Which famously didn't help the show much, until the writers were allowed to balance the utopic elements of the new Federation and humanity out with having the characters actualy act like human (or humanoid aliens) with failings, a more balanced view on the past and arguments with each other.

    I guess a good sign for the characters starting to become more critical and argumentative in Dawn of X will be once Cyclops decides to grow out a beard.
    Wow. A great post. Seems to sum up the entire premise currently. But I do think it's got really good chances to continue and progress, even as a nation, long term. I'm sure some of the issues you and others have raised will start to be addressed and hopefully solutions found.

    I was just watching Dr Zhivago, and thought about certain parallels with early Soviet Russia. They got through it, but at what cost? Really interesting stuff today.

  4. #64
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    Quote Originally Posted by Frobisher View Post
    Actually, I disagree with this bit, as everyone is first generation, and no-one is forcing them to go and live in this country. It’s sort of like the argument that taxes are basically like paying a subscription to be a member of a club and enjoy all the benefits that come with it, except that you’re not born into clubs and it’s generally easier to join another club if the one you’re in is rubbish than it is to move to another country. But the mutants just moved there and they do have a choice.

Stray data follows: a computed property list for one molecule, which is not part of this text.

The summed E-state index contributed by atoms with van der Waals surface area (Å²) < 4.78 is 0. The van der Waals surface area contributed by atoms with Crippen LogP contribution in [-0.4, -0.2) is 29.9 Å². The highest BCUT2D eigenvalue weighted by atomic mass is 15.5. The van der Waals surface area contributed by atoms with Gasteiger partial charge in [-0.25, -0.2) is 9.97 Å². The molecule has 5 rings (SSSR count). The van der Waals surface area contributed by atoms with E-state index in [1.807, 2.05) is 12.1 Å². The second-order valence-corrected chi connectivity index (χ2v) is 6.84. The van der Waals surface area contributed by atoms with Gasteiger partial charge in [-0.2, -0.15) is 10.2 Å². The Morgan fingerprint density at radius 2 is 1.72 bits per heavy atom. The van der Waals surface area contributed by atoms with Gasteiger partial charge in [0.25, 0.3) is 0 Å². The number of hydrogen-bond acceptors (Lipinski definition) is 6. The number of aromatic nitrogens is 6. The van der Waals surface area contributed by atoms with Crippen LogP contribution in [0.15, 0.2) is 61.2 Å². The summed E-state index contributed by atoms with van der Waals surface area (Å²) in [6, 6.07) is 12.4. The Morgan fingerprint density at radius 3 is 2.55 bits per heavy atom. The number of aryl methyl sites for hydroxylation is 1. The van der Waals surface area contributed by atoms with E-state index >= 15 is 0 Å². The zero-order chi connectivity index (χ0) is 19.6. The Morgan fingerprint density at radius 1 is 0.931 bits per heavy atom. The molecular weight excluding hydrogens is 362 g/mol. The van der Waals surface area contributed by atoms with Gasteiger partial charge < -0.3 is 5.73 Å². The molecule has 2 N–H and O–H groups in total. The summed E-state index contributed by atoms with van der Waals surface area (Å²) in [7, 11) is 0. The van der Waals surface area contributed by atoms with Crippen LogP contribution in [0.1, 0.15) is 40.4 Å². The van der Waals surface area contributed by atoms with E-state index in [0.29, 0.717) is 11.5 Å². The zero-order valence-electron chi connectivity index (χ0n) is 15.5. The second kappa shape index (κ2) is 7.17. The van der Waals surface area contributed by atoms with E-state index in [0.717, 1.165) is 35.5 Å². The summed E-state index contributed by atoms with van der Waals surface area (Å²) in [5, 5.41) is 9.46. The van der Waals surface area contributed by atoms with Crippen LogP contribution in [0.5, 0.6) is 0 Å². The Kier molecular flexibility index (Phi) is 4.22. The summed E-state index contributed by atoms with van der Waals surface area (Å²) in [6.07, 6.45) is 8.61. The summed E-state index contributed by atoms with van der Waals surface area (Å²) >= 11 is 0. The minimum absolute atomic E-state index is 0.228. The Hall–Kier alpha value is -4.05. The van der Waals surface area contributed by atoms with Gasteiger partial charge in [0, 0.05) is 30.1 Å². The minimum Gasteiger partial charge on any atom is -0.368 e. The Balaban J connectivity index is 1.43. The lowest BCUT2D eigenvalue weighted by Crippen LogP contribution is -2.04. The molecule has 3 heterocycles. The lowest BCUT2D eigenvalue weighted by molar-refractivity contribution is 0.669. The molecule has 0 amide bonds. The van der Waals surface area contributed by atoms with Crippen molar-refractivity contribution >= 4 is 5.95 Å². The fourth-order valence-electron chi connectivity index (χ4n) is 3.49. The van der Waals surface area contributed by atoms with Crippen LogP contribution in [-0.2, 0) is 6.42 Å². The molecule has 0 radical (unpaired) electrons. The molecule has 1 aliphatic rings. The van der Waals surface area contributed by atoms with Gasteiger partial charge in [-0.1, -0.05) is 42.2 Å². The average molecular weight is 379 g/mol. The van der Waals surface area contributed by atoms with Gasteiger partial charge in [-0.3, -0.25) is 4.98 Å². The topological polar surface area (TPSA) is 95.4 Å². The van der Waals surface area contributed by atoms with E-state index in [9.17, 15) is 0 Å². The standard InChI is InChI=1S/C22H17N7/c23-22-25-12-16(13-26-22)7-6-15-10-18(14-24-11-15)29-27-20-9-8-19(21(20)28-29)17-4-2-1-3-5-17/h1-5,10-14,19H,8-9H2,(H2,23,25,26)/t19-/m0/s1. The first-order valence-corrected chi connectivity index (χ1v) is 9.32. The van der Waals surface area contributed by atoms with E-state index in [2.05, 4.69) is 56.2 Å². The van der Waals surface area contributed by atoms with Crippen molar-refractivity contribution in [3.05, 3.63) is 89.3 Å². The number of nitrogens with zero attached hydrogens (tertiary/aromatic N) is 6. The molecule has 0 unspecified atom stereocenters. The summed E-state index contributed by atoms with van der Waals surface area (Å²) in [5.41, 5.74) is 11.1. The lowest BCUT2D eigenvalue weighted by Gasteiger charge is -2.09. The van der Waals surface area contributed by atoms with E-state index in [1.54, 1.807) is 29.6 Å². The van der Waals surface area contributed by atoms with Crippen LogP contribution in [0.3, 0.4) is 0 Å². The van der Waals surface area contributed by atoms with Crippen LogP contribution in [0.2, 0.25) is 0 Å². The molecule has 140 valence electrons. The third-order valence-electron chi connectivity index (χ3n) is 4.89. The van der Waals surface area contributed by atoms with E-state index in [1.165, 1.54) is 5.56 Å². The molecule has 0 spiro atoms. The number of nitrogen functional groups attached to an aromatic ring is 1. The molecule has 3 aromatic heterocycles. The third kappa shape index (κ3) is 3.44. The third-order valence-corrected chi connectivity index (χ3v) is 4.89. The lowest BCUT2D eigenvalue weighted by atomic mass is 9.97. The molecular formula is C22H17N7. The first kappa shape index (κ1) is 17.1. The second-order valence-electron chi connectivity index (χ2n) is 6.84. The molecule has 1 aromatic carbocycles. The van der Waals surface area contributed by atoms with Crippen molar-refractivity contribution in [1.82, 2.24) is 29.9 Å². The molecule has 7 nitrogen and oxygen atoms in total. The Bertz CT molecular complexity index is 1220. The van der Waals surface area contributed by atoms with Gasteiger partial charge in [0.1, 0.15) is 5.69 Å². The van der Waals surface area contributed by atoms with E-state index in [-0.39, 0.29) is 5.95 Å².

Of course you're right, but how long does the honeymoon period last?

    In King's The Stand when the Free Zone committee forms those originally on that committee were mostly the obvious choices, much like Krakoa, but they set limits on the length of their initial term. Towards the end of the book there were people campaigning to be elected to the council.

    I really think the same should be starting to happen in Krakoa, if not right now, then soon. Not everyone there is going to be happy with everything and everyone.

    Your point about them having a choice is correct, and I think I mentioned that I'd expect to have seen people leave already. Soon enough some will believe they have more than one other choice, so stay with the current status quo, leave, or change the way things are run.

    Some people think that the club they've joined could be run better, I expect this to be addressed, I'd be interested to see who the opposition begins to coalesce around.